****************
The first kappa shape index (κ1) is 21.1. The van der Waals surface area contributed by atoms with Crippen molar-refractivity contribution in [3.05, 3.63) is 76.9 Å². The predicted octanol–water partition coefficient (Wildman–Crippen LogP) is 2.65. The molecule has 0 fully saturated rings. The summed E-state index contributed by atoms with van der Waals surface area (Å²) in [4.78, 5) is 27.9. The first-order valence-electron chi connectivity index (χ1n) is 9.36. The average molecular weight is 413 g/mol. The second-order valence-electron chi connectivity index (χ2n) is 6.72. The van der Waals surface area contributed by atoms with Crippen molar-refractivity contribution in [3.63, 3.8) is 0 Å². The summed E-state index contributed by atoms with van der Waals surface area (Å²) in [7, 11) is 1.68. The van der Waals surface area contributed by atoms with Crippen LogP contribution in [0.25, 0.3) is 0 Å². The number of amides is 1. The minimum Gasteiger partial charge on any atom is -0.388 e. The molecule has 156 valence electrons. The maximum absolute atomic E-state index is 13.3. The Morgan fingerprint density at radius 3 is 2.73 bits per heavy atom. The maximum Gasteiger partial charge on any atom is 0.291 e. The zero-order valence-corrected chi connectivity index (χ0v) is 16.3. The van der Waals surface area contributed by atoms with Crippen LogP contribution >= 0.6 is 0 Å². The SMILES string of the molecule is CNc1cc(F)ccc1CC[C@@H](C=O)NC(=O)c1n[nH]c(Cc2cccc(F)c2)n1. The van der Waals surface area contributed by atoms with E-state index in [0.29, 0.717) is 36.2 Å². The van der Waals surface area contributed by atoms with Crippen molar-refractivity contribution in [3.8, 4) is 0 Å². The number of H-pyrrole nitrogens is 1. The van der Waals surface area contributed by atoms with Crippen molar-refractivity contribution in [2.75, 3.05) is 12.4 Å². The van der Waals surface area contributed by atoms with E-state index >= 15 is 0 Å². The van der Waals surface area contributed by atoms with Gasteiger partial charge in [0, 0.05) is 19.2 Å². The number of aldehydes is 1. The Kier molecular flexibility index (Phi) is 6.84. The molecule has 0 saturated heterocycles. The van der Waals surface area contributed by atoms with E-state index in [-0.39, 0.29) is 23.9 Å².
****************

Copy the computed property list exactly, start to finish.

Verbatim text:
The first kappa shape index (κ1) is 21.1. The van der Waals surface area contributed by atoms with Crippen molar-refractivity contribution in [3.05, 3.63) is 76.9 Å². The predicted octanol–water partition coefficient (Wildman–Crippen LogP) is 2.65. The molecule has 0 fully saturated rings. The summed E-state index contributed by atoms with van der Waals surface area (Å²) in [4.78, 5) is 27.9. The first-order valence-electron chi connectivity index (χ1n) is 9.36. The average molecular weight is 413 g/mol. The second-order valence-electron chi connectivity index (χ2n) is 6.72. The van der Waals surface area contributed by atoms with Crippen molar-refractivity contribution in [3.63, 3.8) is 0 Å². The summed E-state index contributed by atoms with van der Waals surface area (Å²) in [7, 11) is 1.68. The van der Waals surface area contributed by atoms with Crippen LogP contribution in [0.25, 0.3) is 0 Å². The number of amides is 1. The minimum Gasteiger partial charge on any atom is -0.388 e. The molecule has 156 valence electrons. The maximum absolute atomic E-state index is 13.3. The Morgan fingerprint density at radius 3 is 2.73 bits per heavy atom. The maximum Gasteiger partial charge on any atom is 0.291 e. The zero-order valence-corrected chi connectivity index (χ0v) is 16.3. The van der Waals surface area contributed by atoms with Crippen LogP contribution >= 0.6 is 0 Å². The SMILES string of the molecule is CNc1cc(F)ccc1CC[C@@H](C=O)NC(=O)c1n[nH]c(Cc2cccc(F)c2)n1. The van der Waals surface area contributed by atoms with E-state index in [0.29, 0.717) is 36.2 Å². The van der Waals surface area contributed by atoms with Crippen molar-refractivity contribution in [3.8, 4) is 0 Å². The number of H-pyrrole nitrogens is 1. The van der Waals surface area contributed by atoms with Crippen molar-refractivity contribution in [2.75, 3.05) is 12.4 Å². The van der Waals surface area contributed by atoms with E-state index >= 15 is 0 Å². The van der Waals surface area contributed by atoms with Gasteiger partial charge in [0, 0.05) is 19.2 Å². The number of aldehydes is 1. The Kier molecular flexibility index (Phi) is 6.84. The molecule has 0 saturated heterocycles. The van der Waals surface area contributed by atoms with E-state index in [-0.39, 0.29) is 23.9 Å².